Tell us three things about you readers wouldn’t typically know.
1. I’ve never been diagnosed, but I figure I have some kind of adult ADHD – a friend calls it ‘shiny object syndrome,’ but it’s more than that for me, more than simple distraction. I become deeply fascinated with all sorts of different subjects. I will devote hundreds of hours to various arts and crafts – inventing a dozen different styles of beaded bookmarks, (I am a bookmark Geek!) turning a tattered paper parasol into a refurbished Steampunk lace parasol, painting a whole series of watercolors inspired by mudras (reading books and doing the research to learn about the mudras), etc. The dark side of this is the hundreds of hours spent building a kingdom in Castleville, or furbishing a house in SimsSocial.
2. I love to filk. For those who think that’s a typo, it did start life that way. Filking is the folk music of the science fiction fan community. Early science fiction writers and fans started a tradition of re-writing lyrics to familiar tunes – and some original tunes. Think: Crazy Al Yankovich. The tradition continues to this day with people gathering to share their songs at each others’ houses or at science fiction conventions. I participate in a monthly gathering and in song circles at our local conventions. The songs are written by a wide range of fans and authors. Our local group still sings songs written by golden-age writers Gordy Dickson and Poul Anderson many years ago. My favorites include such titles as ‘Cats in Zero-G’ and ‘Smaug the Magic Dragon.’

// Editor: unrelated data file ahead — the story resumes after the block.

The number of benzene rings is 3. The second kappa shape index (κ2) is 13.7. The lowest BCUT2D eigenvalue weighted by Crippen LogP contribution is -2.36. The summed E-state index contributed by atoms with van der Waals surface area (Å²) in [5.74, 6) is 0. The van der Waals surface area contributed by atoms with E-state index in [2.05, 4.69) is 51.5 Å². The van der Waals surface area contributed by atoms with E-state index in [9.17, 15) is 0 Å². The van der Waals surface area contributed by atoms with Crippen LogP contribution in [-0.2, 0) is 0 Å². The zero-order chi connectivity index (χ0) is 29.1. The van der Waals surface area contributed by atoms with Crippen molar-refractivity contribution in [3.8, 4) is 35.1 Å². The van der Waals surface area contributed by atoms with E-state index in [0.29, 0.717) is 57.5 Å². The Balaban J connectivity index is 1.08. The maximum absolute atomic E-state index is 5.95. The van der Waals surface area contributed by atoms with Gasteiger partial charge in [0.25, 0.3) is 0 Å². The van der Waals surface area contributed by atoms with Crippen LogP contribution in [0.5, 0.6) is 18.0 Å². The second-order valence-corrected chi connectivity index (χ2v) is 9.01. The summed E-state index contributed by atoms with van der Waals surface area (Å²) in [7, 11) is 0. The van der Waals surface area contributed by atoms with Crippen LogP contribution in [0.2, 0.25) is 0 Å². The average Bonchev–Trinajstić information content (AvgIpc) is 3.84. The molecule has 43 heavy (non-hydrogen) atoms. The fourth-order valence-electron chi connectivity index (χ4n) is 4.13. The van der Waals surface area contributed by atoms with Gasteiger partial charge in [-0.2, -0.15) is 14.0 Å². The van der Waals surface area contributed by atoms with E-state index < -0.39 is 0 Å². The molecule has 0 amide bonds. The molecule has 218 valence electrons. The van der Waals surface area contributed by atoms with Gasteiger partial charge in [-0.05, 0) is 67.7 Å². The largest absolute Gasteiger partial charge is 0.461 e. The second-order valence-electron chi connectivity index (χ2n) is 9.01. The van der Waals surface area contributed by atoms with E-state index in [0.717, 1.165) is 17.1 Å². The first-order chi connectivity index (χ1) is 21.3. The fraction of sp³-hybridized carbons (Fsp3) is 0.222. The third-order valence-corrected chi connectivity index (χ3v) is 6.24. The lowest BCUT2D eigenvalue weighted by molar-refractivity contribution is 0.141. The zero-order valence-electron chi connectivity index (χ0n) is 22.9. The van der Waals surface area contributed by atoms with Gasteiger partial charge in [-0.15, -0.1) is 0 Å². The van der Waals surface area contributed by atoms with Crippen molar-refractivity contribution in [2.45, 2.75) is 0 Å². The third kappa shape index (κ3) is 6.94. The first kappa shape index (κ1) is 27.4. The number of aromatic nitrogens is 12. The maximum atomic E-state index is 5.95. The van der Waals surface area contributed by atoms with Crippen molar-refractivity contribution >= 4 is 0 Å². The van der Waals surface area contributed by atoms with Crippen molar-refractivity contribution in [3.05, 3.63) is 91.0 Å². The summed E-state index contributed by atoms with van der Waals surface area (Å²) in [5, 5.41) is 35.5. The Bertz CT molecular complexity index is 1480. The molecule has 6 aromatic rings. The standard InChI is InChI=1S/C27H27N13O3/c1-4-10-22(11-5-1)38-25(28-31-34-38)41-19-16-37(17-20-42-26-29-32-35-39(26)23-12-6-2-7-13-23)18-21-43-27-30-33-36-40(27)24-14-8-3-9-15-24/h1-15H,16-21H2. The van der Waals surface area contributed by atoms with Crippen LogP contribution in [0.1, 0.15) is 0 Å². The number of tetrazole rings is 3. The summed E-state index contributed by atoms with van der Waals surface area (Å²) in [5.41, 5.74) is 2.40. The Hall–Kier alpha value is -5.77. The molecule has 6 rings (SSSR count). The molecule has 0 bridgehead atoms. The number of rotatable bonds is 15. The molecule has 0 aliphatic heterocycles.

3. I once illustrated a complete coloring book inspired by a made-up religion based on worship of the Goddess Eris. In the early 1980s Robert Anton Wilson and Bob Shea wrote a set of books known as ‘The Illuminati Trilogy’ inspired by all the conspiracy theory letters they encountered while working as editors at Playboy Magazine. The books include plots by the Bavarian Illuminati, space aliens, and everything else one could think of, including a cult of Eris worshippers whose goal is to balance the principles of chaos and order. The Principia Discordia sets out a philosophy supporting silly and creative disorder as a counterpoint to excessive, stifling degrees of control. My coloring book illustrates these principles and Discordian Catma such as ‘The conclusion you jump to may be your own’ and ‘Is the thought of a unicorn a real thought?’